"Do not go through the door."
Translation:Gehe nicht durch die Tür.
I don't think nicht ever goes to the end.
It's usually after the verb, unless there's a personal pronoun there.
If there isn't much after the verb, then that might (coincidentally) be the end of the sentence.
For example, Ich liebe dich nicht. "I don't love you". The nicht is right after the verb and the following personal pronoun dich. And coincidentally at the end of the sentence, but not because it wants to go to the end.
I think another point worth raising is the presence of a preposition (or lack thereof).
Usually, when „nicht“ comes directly before a pro/noun it is singling out that element to be negated, and needs to be followed by „sondern“ and the replacement of said element to sound "complete". Zum Beispiel:
„Zünde nicht die Tür an!“
Sounds incomplete, and needs more info to be satisfied, z.B.:
„Zünde nicht die Tür an, sondern das Auto!“
(I won't provide the English translation for any non-German speaking pyromaniacs)
Which means that in a lot of cases, it is best to place „nicht“ after the subject/object(s) for a more general negation; which often leads to „nicht“ going to the end (even though it wasn't "sent" there like an infinitive or past participle in a main clause, or conjugated verb in a subordinate clause) z.B.:
„Zünde die Tür nicht an!“
Which is fine on its own.
However, when the noun is preceded by a preposition, this characteristic of „nicht“ to need a "rebuttal" is dulled to the point where the speaker would have to emphasise the noun with their tone to create this need of a rebuttal; z.B.:
„Gehe nicht durch die Tür.“
„Gehe nicht durch die Tür.“
Please, go on.
„Gehe nicht durch die Tür, sondern durchs Tor.“
Ah, viel besser.
I came to this realisation after wrestling between „Geh nicht durch die Tür.“ and „Geh durch die Tür nicht“. Although „Geh nicht durch die Tür.“ came to me first and sounded fine (at first), I started overthinking it and told myself that sentence would need a „sondern“, then got dinged for trying „Geh durch die Tür nicht“.
What's the difference between "Geh" and "Gehe" grammatically and connotatively?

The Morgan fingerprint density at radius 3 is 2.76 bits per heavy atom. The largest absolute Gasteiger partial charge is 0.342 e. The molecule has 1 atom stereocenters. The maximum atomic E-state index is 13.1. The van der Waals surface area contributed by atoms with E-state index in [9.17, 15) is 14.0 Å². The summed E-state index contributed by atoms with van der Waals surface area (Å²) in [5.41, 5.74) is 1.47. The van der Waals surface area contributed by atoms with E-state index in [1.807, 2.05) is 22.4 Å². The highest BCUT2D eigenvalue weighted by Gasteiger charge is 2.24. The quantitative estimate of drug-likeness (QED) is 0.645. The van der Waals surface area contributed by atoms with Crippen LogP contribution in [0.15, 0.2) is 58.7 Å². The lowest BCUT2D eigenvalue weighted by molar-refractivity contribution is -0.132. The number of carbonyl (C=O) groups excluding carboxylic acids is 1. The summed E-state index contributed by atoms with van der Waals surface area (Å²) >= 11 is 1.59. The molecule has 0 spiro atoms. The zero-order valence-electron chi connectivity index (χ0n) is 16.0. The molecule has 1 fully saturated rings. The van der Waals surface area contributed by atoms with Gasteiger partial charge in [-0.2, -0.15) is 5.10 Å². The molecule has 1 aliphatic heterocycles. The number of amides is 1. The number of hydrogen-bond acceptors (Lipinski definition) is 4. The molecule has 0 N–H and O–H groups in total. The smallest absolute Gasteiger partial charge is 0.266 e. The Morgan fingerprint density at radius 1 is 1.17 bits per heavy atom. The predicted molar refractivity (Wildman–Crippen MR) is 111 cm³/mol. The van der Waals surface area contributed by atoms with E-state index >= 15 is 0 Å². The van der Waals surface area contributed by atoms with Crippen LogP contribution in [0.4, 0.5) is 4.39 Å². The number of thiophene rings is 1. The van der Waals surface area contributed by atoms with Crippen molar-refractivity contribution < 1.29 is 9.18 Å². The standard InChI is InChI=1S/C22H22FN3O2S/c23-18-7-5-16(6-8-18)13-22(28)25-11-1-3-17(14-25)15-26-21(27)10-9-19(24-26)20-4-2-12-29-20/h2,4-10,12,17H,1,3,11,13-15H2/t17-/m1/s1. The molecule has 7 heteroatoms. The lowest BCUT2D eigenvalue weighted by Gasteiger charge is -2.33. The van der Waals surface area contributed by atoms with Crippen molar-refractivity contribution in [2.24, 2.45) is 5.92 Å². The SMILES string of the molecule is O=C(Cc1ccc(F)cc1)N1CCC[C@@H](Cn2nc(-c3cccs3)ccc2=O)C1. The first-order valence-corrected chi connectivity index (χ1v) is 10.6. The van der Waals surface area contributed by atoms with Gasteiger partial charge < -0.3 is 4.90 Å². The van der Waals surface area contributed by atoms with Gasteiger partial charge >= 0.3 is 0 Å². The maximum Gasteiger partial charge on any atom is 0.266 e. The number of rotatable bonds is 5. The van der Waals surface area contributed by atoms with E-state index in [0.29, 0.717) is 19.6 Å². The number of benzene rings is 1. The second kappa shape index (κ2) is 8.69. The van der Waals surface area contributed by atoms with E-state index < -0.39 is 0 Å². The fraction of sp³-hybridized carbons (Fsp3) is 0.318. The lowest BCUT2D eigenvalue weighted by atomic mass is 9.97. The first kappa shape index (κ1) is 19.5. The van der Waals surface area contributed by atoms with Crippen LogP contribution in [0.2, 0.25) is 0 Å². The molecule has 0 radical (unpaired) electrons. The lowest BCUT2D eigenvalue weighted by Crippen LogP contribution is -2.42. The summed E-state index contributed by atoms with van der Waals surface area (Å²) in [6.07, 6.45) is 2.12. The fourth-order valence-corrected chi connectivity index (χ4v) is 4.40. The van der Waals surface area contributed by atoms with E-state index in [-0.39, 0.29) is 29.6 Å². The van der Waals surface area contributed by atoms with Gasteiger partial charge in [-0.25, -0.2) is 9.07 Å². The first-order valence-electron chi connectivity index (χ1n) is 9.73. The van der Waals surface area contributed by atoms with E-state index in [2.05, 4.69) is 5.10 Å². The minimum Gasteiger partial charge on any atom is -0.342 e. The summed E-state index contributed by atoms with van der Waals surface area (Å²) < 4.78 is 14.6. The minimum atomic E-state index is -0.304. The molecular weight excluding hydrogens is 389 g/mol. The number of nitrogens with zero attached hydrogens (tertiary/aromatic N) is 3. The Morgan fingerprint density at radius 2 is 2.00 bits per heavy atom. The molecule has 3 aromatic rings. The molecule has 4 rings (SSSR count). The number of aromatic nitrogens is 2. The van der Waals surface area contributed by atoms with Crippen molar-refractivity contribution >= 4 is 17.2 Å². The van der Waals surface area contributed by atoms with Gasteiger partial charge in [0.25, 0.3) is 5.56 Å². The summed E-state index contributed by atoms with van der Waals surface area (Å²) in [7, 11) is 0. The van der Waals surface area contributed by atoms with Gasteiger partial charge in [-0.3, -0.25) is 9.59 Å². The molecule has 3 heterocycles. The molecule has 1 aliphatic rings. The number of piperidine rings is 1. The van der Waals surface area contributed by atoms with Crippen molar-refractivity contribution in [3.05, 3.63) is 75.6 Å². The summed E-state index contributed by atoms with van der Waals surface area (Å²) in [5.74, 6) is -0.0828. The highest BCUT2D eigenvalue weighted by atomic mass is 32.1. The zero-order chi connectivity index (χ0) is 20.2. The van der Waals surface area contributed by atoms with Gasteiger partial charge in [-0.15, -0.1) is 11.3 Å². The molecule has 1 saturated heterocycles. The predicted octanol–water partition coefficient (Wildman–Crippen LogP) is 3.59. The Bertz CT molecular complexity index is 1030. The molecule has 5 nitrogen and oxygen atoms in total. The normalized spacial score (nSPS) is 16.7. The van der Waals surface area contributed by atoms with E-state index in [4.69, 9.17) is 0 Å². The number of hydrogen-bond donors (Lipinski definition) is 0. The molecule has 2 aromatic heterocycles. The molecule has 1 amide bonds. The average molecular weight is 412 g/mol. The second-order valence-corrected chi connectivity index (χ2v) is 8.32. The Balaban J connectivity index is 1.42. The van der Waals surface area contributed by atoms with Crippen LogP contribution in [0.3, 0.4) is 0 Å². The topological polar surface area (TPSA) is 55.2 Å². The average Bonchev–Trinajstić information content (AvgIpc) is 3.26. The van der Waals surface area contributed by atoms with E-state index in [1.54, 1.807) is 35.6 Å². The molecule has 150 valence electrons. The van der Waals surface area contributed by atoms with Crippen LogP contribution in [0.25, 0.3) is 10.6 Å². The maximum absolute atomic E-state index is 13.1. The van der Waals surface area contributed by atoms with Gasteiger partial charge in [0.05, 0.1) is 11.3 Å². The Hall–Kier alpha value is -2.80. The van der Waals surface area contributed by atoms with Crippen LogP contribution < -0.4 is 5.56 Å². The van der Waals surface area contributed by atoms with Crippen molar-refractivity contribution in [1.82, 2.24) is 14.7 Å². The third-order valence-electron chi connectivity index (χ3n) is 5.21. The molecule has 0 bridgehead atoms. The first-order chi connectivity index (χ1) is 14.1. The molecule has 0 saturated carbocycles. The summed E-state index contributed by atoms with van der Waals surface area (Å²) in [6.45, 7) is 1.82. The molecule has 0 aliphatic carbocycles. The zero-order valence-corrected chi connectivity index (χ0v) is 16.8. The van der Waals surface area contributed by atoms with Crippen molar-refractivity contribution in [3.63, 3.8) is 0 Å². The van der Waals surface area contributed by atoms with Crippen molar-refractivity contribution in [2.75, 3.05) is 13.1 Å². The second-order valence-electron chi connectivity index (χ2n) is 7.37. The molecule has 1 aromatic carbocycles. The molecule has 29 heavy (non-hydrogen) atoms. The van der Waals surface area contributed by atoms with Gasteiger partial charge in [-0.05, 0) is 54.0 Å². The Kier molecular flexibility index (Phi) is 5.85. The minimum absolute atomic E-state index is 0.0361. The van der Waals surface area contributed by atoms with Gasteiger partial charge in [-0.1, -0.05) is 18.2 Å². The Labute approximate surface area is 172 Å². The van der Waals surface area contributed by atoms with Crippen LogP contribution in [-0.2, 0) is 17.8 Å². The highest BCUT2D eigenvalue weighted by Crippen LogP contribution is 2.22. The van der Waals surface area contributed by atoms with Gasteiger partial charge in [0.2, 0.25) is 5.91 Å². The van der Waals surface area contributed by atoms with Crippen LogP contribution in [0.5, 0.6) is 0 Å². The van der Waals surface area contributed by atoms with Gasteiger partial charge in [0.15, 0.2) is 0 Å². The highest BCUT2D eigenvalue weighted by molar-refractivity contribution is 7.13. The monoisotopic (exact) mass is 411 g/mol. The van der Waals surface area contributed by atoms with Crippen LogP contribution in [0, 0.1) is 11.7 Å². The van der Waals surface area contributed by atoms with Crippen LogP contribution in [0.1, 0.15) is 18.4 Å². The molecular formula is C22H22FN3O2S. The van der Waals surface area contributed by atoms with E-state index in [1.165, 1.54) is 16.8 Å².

Is it less formal? Is it like "can't" vs. "cannot" in English, or is it more like "till" vs. "until"?
Why can't I say, "Gehen Sie bitte nicht durch die Tür"? Can't the imperative be formal?
The imperative most certainly can be formal -- but here it simply isn't as polite as your sentence:
Gehen Sie nicht durch die Tür.
Should be fine, and if not currently accepted, should be reported :)
So if I wanted to get a little fancier, could I say: "Geht bitte noch nicht durch eure Türen!" Please don't go through your doors yet. ?
Infinitive sentences can be used as an alternative to the imperative, and the meaning is kept the same. This is very common in instruction manuals. I imagine this is done to make the commands come across less direct.
One I have often heard on the German TV shows and in the German films I have watched is „Aufstehen“!
Now, as „aufstehen“ is a separable verb, the correct way to form the imperative would be one of the following:
„Steht auf!“ or
„Stehen Sie auf!“
But for whatever reason a large number of German speakers seem to prefer the infinitive alternative. Go figure.
Also i know this doesn't apply in this context, but keep in mind that even if it were a dative-required preposition, since movement is implied, it would become accusative. (Not a native speaker, so please correct me if I'm wrong)
No, the movement/non-movement issue only applies to two-way prepositions (Wechselpräpositionen). As you actually implied with your statement: if it were a dative-required preposition, then it would require the dative. Always.
So, if the sentence were instead "Go to the door." the German sentence would read:
„Geh(e) zur Tür.“ (zur = zu der)
Could you also say "Geht nicht durch die Tür" ? What is the difference between "gehe" and "geht"? I've seen both used as the imperative in this lesson.
Yes, you can.
The difference between "geh(e)" and "geht" is that the former is said to one person informally, and the latter is said to multiple people informally.
Yes, in a main clause in the indicative mood.
That means in a sentence that is simply a statement of (assumed) fact. When people talk about different types of sentences and clauses, a main clause that is in the indicative mood is what people call a 'normal' sentence. Here are some examples:
- I did my homework yesterday
Gestern habe ich meine Hausaufgaben gemacht
I enjoy eating rice
Ich esse gerne Reis
I'll write to my father
- Ich werde meinem Vater schreiben
And in all those German sentences, the conjugated verb was the second element, as you correctly alluded to in your comment—however, here we are not dealing with the indicative mood, but with the imperative mood—used for making commands. Here we aren't just talking aimlessly, stating something that has either happened, is happening, or will happen; here we are speaking directly to someone and giving them an order.
Amongst other characteristics, the imperative has the conjugated verb (which can differ from its indicative equivalent) as the first significant element, rather than the second.
Is "gehe" 2nd person singular or plural? For singular, shouldn't it be "geh"? If you cut over the "st" in the conjugation? And for plural "geht"?
Gehe is imperative singular, and has the alternative spelling geh - the existence of two forms for the singular imperative is simply an historical thing, kept around for flexibility in speaking rhythm mostly. Geht is the plural version. Both are informal (to people you would say du to, or call by their first names).